A Pencil Holder For The Bilateral Upper Extremity Amputee Fitted Unilaterally
Patricia L. Calef, O.T.R.
The ordinary two tine grasp or pinch utilized in the performance of many activities is, perhaps, the most common type of prosthetic grasp employed by all upper extremity amputees. Depending on the number of limbs involved, the level of amputation, and the degree of skill acquired, the amputee will either: 1) pick up an object in this manner and then manipulate it against a solid base to obtain the best angle for use; or 2) he will use his remaining hand to place the object in the hook in the desired position for use.
However, this type of grasp is not satisfactory for activities such as writing, or holding a knife or fork for cutting, which involve the application of a great deal of pressure against the movable tine. In activities of this type, the pressure of the work against the hook weakens the grasp and the object slips, or is unstable. The type of grasp that is most effective for writing is depicted in Fig. 1 . The operating lever of the hook acts as a stabilizer and the pressure of writing then increases rather than decreases the grasp pressure.
Unfortunately, the young bilateral upper extremity amputee fitted with only one prosthesis cannot achieve this grasp pattern easily. In an attempt to remedy this problem and to satisfy the child's need to be as independent as possible in the school situation, a new piece of apparatus was designed for a patient in our clinic (Fig. 2 ).
The apparatus is made of plexiglas, which is available from any plastic supply source. The cylinder is of 3/16" stock and is 4" in diameter, while the base, end disks and side supports are of 1/4" thickness flat stock. The inner portion of the cylinder is lined with foam plastic to provide friction to hold the pencils. Pencil holes are placed 3" apart on the cylinder to provide adequate working space for grasp and manipulation.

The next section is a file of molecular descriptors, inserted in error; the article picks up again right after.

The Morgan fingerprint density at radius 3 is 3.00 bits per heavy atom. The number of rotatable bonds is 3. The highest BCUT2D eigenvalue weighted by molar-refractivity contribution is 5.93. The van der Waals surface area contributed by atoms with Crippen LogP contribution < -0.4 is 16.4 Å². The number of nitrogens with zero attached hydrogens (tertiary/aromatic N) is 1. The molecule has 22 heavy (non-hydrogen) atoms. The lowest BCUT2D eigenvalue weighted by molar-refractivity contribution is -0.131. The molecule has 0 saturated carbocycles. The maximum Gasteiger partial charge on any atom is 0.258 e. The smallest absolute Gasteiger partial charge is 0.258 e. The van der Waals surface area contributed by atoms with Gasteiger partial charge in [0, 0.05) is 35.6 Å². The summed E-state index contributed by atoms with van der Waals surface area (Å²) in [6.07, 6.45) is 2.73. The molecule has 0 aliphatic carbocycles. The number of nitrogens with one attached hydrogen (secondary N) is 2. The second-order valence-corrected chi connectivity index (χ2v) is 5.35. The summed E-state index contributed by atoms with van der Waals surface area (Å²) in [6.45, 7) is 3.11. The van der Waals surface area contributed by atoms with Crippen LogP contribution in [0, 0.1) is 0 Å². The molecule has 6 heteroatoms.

The holes in the foam were tapped out with a steel punch slightly smaller in diameter than the pencils and those in the plastic cylinder were made slightly larger and countersunk. The foam liner was glued to the cylinder with white glue and threaded screw holes were drilled in each end disk which were then glued to the cylinder. The holes in the uprights were not threaded and were made slightly larger in diameter than the screw holes. Leather washers placed between the uprights and the end disks provide adjustable resistance to cylinder rotation as the screws are tightened or loosened.
At the request of the patient, an additional small square of 1/4" plexiglas was glued to the front left edge of the rectangular base, creating an angled corner (Fig. 2 ). After he grasps the pencil, the patient places the point in this corner and then loosens his grasp slightly in order to slide the hook down closer to the tip for greater control. The process is reversed in preparation for replacing the pencil in the holder.
Since pencil crayons are easier for the amputee to use than ordinary crayons, the holder was designed to hold a full set of colors. To accommodate the length of the pencils, it was necessary to lengthen the uprights in order to rotate the device. Thus the greatest disadvantage of the holder in its present design is the excessive height, which requires the child to stand up in order to grasp the pencils.
The chief advantage of this apparatus is that it is a reasonably simple and inexpensive piece of equipment to make. It has been in constant use for a period of six months and has required no maintenance to date.
Patricia Calef is associated with the Juvenile Amputee Clinic, Handicapped and Crippled Children's Service District of Columbia, General Hospital, Washington, D.C.